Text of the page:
Tuesday, February 26, 2008

Variations on a Theme


A few years ago, something happened that gave me a whole new approach to my writing.

An old boyfriend sent me an email through Classmates.com. No, I never replied. I’m a happily married woman. But it got me wondering: what if I had been a different person, if I hadn’t been so happy? What if I had made bad choices along the road that left me alone and desperate? What if I suddenly heard through the grapevine about that long lost love?

I wrote my first story on this idea, a piece called “Vicki, Existentially,” about a woman who regrets breaking up with her now-successful former lover and foolishly goes to his house while drunk one night.

I was pleased with the story, but I still felt like there was more to write. Somehow, things felt undone.

Before long, I found myself wondering how I would have felt if I were a moderately happy woman who loved her husband, but perhaps missed that special connection she and her former lover shared. Perhaps she missed it to the point that she felt compelled to meet with the former lover, in spite of their rocky past.

That one became “Now and Then,” a story about Liz, a woman in her forties who was shocked to find herself meeting her former lover, David, for drinks.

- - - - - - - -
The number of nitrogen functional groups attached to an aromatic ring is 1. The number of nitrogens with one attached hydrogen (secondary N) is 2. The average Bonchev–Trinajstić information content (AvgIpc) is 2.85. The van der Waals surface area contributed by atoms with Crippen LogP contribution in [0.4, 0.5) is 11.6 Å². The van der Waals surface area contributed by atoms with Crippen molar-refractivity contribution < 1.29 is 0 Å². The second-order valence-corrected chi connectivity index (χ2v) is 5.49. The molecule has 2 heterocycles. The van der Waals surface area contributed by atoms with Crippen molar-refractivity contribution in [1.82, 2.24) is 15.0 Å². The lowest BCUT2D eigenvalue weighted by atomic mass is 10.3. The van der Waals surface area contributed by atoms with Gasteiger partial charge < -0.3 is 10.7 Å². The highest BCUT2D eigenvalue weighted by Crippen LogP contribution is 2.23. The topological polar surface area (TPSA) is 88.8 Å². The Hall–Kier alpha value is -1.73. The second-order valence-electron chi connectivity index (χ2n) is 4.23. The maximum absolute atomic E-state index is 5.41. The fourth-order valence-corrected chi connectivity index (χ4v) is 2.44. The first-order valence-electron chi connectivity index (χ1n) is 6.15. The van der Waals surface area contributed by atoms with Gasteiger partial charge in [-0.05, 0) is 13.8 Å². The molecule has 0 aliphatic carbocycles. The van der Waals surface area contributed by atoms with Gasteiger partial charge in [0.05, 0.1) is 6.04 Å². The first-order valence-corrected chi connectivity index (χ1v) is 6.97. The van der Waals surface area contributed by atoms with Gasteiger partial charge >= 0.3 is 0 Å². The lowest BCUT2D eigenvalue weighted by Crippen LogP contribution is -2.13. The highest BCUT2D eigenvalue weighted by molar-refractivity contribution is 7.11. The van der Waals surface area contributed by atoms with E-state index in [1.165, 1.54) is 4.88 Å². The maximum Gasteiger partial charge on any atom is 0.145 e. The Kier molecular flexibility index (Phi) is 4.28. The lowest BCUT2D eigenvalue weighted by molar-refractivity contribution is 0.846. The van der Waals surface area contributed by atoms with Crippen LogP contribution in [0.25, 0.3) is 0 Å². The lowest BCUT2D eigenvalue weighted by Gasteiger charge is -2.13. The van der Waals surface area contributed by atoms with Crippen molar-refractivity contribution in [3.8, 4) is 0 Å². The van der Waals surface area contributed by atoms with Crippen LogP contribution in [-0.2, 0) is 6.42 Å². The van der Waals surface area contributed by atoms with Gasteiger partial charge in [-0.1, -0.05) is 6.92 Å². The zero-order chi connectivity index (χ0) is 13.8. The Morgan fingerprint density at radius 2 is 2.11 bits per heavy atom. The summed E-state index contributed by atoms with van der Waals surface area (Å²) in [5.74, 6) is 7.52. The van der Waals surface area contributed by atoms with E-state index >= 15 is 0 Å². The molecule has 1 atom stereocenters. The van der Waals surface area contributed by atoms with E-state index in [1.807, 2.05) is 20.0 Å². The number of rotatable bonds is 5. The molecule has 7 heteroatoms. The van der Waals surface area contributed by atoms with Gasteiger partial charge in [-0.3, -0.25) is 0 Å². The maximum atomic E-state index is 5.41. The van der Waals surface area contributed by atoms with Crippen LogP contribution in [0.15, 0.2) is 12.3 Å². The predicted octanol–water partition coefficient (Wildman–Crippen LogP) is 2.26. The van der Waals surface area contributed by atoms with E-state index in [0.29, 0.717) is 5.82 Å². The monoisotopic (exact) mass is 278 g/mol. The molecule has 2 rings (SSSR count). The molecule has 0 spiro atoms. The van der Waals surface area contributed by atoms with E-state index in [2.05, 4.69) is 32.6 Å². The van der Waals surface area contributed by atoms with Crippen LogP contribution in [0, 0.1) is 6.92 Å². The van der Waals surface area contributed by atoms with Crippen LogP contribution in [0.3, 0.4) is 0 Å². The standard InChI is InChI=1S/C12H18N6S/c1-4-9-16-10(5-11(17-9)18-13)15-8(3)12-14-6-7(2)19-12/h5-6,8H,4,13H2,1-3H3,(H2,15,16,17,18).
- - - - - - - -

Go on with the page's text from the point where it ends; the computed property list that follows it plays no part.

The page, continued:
But I still wasn’t done.

I started wondering what would happen if a content, married woman was suddenly confronted with the memory of her former lover.

“The Wayside” was born, a story about a woman coping with mixed emotions when she discovers that a place significant to her former relationship has been closed.

Three stories, all of them different. And guess what—I still don’t feel like I’m done.

I'm sure this parade of stories about women reflecting on past relationships has my writing buddies wondering: is my marriage in shambles? Is my husband a jerk? I can’t blame them for wondering. I keep circling this subject like a Hot Wheel whizzing around a plastic track. But I can’t help myself. I’ve tripped across this fascinating new writing kick, a way to reexamine things by making small, but significant changes that end up changing the story completely. I call it Variations on a Theme.

This concept works on so many levels. Rewriting the same story with a different form—say, a long short story condensed down into a micro flash. I’ve even found myself writing short pieces about secondary characters in my novels, just trying to get a new view of who they really are. The possibilities are endless. Similar stories look completely different when they’re seen through a different lens.

So I challenge you: revisit a story and tell it in a brand new way. Switch up viewpoint. Change tense. Give your character a whole new fatal flaw. I think you’ll be amazed where those differences will lead you.

Tuesday, February 19, 2008

NaNoEdMo, Here I Come


I’m a glutton for punishment. How else can you explain why I’ve decided to tackle NaNoEdMo when I already feel completely stretched as a writer, a mother and a civilized human being? When things have devolved into complete insanity, why not add one more major commitment to send me right over the edge?